Conversion of Kc to Kp

If you have \(K_c\) and want it converted into \(K_p\) use the following Equation:

Kp = Kc(RT)^Δngas 

R= 0.8206 L*atm*K-1*Mol-1

T= Temperature in Kelvin

Δngas= Mole of gas (product) - Mole of Gas (Reactant)

Quotient Equilibrium Constant

There is also \(Q_c\), which is the constant at a particular concentration that is not at equilibrium. You would calculate it the same as \(K_c\) but this is a comparison with \(K_c\). It is used to determine which way the reaction will proceed at any one given time.

Qc = [G]g[H]h/[A]a[B]b

  • If Qc > KcShift to the left
  • Qc < KcShift to the Right
  • Qc = Kc Nothing has changed (still at equilibrium) 

*Same process for Qp

Heterogeneous Mixture

So far, we have dealt with reaction is which all the states of matter were the same. So how do we write heterogeneous reaction constants? Most importantly, solids and pure liquids will always be excluded from the equilibrium constant.  In a mathematical perspective, concentration of solids and liquids  equal one, which do not affect the overall K value. Solvents also equal one. The molarity of solids, liquids, and solvents remain constant throughout the reaction, which means their value can be denoted as 1. This rule is extremely important to remember, especially in dealing with heterogeneous solutions.

Example 1

If we have a hypothetical reaction:

\[ aA (s) + bB (l) \rightleftharpoons gG (aq) + hH (aq) \]

  • \([A] (s)= [B] (l)=1 \)

The equilibrium constant expression would be as follows:

Kc = [G]g[H]h/1*1 = [G]g[H]h

*In this case, since solids and liquids do not affect the equilibrium constant expression, the expression is independent from the concentration of the reactants. Thus, we must leave A and B out of the final expression. When the product of the reaction is a solvent, the numerator equals one, which is illustrated in the following reaction:

\[ H^+(aq) + OH^–(aq) \rightarrow H_2O (l)\]

The equilibrium constant expression would be:

\[ K_c= \dfrac{1}{ [H^+][OH^-]}\]

Manipulation of Constants

So, what do we do if a reaction is reversed, or a reaction is split into its elementary steps. In this section, you will be taught these two manipulations.

1. When the reaction is reversed, the equilibrium constant expression is inverted. The expression would be written as:

K'= 1/[G]g[Hh]/ [A]a[B]b

2. When there are multiple steps in the reaction, each with its own K (similar to Hess' problems), then you would multiply the different K's of the different steps in the same reaction to get the final K.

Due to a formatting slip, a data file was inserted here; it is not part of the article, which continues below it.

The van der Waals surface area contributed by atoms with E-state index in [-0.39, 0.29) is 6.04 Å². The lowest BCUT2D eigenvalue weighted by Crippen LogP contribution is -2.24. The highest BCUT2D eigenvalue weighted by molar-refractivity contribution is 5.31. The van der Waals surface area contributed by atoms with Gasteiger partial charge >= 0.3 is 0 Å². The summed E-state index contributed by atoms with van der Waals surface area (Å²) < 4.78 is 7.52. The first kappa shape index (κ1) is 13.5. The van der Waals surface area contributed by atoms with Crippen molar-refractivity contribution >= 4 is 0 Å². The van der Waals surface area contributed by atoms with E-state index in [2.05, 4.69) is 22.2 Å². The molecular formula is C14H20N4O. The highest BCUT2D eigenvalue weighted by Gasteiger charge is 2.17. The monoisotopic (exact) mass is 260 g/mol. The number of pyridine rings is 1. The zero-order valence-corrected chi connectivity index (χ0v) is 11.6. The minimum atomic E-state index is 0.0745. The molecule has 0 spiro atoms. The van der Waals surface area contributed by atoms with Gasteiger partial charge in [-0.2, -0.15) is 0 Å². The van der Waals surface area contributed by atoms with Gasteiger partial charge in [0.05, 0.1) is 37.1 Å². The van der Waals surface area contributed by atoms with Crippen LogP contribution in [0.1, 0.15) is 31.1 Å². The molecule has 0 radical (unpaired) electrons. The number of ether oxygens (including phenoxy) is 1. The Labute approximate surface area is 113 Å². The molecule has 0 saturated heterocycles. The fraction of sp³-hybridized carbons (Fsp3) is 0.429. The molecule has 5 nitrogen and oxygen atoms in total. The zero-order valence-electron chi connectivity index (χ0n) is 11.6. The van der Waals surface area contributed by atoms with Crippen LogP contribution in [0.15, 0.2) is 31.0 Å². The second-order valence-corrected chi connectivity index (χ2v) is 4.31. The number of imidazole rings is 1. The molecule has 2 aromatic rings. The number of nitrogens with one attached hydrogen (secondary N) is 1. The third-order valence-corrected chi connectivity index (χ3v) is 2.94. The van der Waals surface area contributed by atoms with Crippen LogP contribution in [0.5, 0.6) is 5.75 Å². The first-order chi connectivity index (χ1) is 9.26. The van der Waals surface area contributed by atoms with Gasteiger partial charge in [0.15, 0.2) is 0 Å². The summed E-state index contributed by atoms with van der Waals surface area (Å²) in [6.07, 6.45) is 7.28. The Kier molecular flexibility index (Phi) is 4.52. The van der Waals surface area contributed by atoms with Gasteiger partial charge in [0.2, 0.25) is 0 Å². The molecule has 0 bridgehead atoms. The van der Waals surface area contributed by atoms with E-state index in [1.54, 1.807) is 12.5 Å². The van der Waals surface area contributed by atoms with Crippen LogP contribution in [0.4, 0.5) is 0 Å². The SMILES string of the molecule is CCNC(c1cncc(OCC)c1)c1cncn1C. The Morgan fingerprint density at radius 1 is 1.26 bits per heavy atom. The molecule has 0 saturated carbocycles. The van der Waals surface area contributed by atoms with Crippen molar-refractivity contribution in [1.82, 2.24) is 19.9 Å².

Activity Series

Since the concentration of reactants and products are not dimensionless (numbers that do not have units) in a reaction, the units of the equilibrium constants is represented by activity. Activity is expressed by the dimensionless ratio [X]/c0 where X signifies the molarity of the reaction and c is the chosen reference state, which is illustrated here:

\[ a_b=\dfrac{[B]}{c^0} \]

For gases that do not follow the ideal gas laws, using activity will accurately determine the equilibrium constant that changes when concentration or pressure varies. Thus, the units are cancelled and \(k\) becomes unitless.

Practice Problems

Write the equilibrium constant expression for each reaction.

  1. \(2SO_2(g) + O_2(g) \rightleftharpoons 2SO_3(g) \)
  2. \(N_2O (g) + \frac{1}{2} O_2(g) \rightleftharpoons 2NO(g) \)
  3. \(Cu (s) + 2Ag^+(aq) \rightleftharpoons Cu^{+2}(aq) + 2Ag(s) \)
  4. \(CaCO_3 (g) \rightleftharpoons CaCO(s) + CO_2 (g) \)
  5. \(2NaHCO_3 (s) \rightleftharpoons Na_2CO_3 (s) + CO_2 (g) + H_2O (g) \)

What is the \(K_c\) of the following reaction?

\[ 2SO_2 (g) + O_2 (g) \rightleftharpoons 2SO_3 (g) \]

with concentration \(SO_2(g) = 0.2 M O_2 (g) = 0.5 M SO_3 (g) = 0.7 M\)

Also, What is the \(K_p\) of this reaction? At room temperature

2. For the same reaction, the differing concentrations: \(SO_2 (g) = 0.1 M O_2(g) = 0.3 M SO_3 (g) = 0.5 M\)

 Would this go towards to product or reactant?

Write the Partial Pressure Equilibrium.

1. \[ C (s) + O_2 (g) \rightarrow CO_2 (g)\]

Write the reaction for this Partial Pressure:

2. \(K_p= \dfrac{P^2_{HI}}{P_{H_2} \times P_{I_2}}\)

*Answers may be found at bottom of page (under contributors).


  1. Petrucci, Ralph H. General Chemistry: Principles and Modern Applications 9th Ed. New Jersey: Pearson Education Inc. 2007.

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Answers to Practice Problems

  1. \(K_c = \dfrac{ [SO_3]^2}{[O_2][SO_2]^2}\)
  2. \(Kc = \dfrac{ [NO]^2}{[O_2]^{0.5}[N_2O]}\)
  3. \(Kc = \dfrac{ [Cu^{+2}]}{[Ag^+]^2 }\)
  4. \(Kc = \dfrac{ [CO_2]}{[CaCO_3]} \)
  5. \(K_c = [H_2O][CO_2] \)

What is \(K_c\) for the Reaction

1) Kc: 24.5

Kp: 1.002 Atm

2) Qc= 83.33 > Kc therefore the reaction shifts to the left

  1. \( K_p= \dfrac{P_{CO_2}} {P_{O_2}} \)
  2. \( H_2 (g)+ I_2 (g) \rightarrow 2HI(g) \)


  • Heather Voigt

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Last Modified
20:46, 19 Dec 2013